You Still Need a College Degree

Kids still need to go to college – but not for the reasons they’ve been told.

It’s not because they’ll learn the skills necessary to secure a successful career in a line of work you will find interesting and rewarding.

It’s not because they’ll emerge with an extensive network of professionals eager to help them get on their feet.

Sadly, the only reason they need to go to college is because a college degree has become the baseline qualification for most professional jobs these days.

It doesn’t matter if they major in psychology, history, or pig Latin – so long as they don’t come out with a Bachelor of Fine Arts, they automatically meet the basic requirements for a job in client success, sales, operations, or marketing. And if, like many of my friends, they do earn a BFA, the only jobs you’re qualified for include making coffee, waiting tables, and tending bar.

Regardless of degree or field of study, however, the problem many college graduates are running into is that the sheer number of people with bachelor’s degrees has rendered them about as valuable as the paper they’re printed on. In exchange for taking out tens of thousands of dollars in student loans (unless you’re lucky enough to have parents able to pay the way), pretty much anyone these days can secure what has quickly become the most expensive commodity in the professional world.

As I see it, this isn’t likely to change … at least until two things happen:

  1. We need to get better at assessing talent. I’ve written about this before, and I have a feeling I’ll be standing on this soapbox for years to come. For all this talk about talent shortages and a lack of qualified candidates, I firmly believe both are the result of years of poor candidate assessment practices. As reported in BHG’s State of Talent Acquisition report released earlier this year, 78% of companies rated their talent acquisition efforts as less than highly effective. The primary function of candidate assessments at these organizations isn’t gauging culture fit or identifying high potentials – it’s screening. Until more effective assessment practices like behavioral assessments become commonplace, it’s unlikely these numbers will change.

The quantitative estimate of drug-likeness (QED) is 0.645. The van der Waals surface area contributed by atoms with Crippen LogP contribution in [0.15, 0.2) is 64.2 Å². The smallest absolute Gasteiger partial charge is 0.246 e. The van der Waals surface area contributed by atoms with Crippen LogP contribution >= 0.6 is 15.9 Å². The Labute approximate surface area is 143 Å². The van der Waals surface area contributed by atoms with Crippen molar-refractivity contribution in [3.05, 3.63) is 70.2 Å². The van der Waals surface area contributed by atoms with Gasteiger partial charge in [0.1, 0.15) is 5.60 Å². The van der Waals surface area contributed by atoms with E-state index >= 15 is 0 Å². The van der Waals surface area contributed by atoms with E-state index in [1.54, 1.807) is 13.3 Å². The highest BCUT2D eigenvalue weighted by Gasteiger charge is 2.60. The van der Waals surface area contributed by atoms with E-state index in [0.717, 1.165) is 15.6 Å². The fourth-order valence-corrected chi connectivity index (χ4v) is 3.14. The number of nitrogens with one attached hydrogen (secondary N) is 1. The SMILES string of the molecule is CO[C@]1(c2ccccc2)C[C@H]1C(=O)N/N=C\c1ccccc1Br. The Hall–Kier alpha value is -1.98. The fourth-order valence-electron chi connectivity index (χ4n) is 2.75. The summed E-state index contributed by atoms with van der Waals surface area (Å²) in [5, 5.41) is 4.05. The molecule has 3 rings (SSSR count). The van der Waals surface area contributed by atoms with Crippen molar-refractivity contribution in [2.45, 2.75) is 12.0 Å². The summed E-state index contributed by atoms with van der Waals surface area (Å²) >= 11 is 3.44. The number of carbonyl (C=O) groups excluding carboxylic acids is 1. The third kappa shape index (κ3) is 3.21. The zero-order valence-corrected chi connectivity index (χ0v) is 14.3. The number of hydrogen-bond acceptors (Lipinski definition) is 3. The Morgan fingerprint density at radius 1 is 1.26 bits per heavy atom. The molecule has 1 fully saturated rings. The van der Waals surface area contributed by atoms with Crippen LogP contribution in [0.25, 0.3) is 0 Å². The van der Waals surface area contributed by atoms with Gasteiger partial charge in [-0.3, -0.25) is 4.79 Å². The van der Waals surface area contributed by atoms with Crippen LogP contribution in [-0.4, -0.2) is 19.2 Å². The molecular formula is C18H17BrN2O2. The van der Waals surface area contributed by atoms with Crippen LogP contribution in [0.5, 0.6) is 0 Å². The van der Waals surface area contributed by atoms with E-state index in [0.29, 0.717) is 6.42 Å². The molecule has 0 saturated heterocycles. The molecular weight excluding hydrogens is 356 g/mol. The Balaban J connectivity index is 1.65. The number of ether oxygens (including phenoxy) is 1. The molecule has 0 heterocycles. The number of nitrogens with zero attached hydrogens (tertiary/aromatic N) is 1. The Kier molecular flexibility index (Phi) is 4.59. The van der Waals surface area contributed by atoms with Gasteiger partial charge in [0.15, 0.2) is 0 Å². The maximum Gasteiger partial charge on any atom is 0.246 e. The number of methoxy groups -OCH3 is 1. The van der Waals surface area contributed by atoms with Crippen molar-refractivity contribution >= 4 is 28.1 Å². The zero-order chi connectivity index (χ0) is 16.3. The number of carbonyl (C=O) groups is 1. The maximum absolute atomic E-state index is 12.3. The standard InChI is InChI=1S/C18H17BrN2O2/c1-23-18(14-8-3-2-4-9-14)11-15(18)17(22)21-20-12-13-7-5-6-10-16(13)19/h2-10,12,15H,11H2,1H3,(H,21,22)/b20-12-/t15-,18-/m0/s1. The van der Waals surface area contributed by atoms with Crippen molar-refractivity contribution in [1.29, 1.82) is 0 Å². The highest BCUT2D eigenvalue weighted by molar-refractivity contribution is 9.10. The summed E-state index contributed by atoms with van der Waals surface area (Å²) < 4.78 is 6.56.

2. We need to get better at finding talent. Sourcing has become one of the primary functions of recruiters today – especially in tech. Demand for tools that can support efforts to find and engage top talent has powered a renaissance of sourcing technology in recent years. But for all the cool new technologies hitting the market – high-powered search engines, robust candidate relationship management systems, etc. – the majority of recruiters are still wrapping their heads around the idea that a four-year degree isn’t a qualification. While my colleague Madeline Laurano, in her accompanying blog, is correct in pointing out that not everyone is a Zuckerberg, recruiters at some of the most innovative organizations (e.g. Google) are favoring skills over diplomas – a novel concept.

I’m at #SHRM14 this week with BHG colleagues Trish McFarlane and Ben Eubanks, and I’ve already had a few conversations about this topic. Many HR leaders are opening their minds to the fact that we can’t keep doing things the way they’ve always been done. We’ll see how many are able to turn the conversation into action.

Kyle Lagunas, Talent Acquisition Analyst, Brandon Hall Group

Kyle Lagunas

As the Talent Acquisition Analyst at Brandon Hall Group, Kyle heads up research in key practices in sourcing, assessing, hiring, and onboarding - as well recruitment marketing, candidate experience, and social recruiting. Through primary research and deep analysis, he keeps today's business leaders in touch with important conversations and emerging trends in the rapidly changing world of talent. Kyle has spent the last several years offering a fresh take on the role of technology as part of an integrated talent strategy, and focuses on providing actionable insights to keep leading organizations a step ahead. Previously the HR Analyst at Software Advice, he is regular contributor on SHRM's We Know Next and TLNT, and his work has been featured in Forbes, The New York Times, Business Insider, Information Weekly, and HRO Today.